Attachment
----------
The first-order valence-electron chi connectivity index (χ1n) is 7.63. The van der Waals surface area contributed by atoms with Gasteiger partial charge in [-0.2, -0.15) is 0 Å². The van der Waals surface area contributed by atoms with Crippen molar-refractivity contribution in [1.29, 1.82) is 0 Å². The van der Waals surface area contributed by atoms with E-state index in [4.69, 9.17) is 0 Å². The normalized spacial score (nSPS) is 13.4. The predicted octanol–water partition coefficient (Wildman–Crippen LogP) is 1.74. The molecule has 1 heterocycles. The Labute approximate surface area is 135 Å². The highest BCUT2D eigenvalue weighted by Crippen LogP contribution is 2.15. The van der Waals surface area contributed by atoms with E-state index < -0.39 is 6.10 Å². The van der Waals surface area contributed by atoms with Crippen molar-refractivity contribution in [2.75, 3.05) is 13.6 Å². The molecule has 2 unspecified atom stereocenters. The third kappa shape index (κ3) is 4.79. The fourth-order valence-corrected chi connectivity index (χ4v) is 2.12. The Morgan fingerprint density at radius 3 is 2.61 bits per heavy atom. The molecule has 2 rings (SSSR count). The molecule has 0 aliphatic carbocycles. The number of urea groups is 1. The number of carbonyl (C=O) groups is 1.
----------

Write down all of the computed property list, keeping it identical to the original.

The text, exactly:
The first-order valence-electron chi connectivity index (χ1n) is 7.63. The van der Waals surface area contributed by atoms with Gasteiger partial charge in [-0.2, -0.15) is 0 Å². The van der Waals surface area contributed by atoms with Crippen molar-refractivity contribution in [1.29, 1.82) is 0 Å². The van der Waals surface area contributed by atoms with E-state index in [4.69, 9.17) is 0 Å². The normalized spacial score (nSPS) is 13.4. The predicted octanol–water partition coefficient (Wildman–Crippen LogP) is 1.74. The molecule has 1 heterocycles. The Labute approximate surface area is 135 Å². The highest BCUT2D eigenvalue weighted by Crippen LogP contribution is 2.15. The van der Waals surface area contributed by atoms with E-state index < -0.39 is 6.10 Å². The van der Waals surface area contributed by atoms with Crippen molar-refractivity contribution in [2.75, 3.05) is 13.6 Å². The molecule has 2 unspecified atom stereocenters. The third kappa shape index (κ3) is 4.79. The fourth-order valence-corrected chi connectivity index (χ4v) is 2.12. The Morgan fingerprint density at radius 3 is 2.61 bits per heavy atom. The molecule has 2 rings (SSSR count). The molecule has 0 aliphatic carbocycles. The number of urea groups is 1. The number of carbonyl (C=O) groups is 1.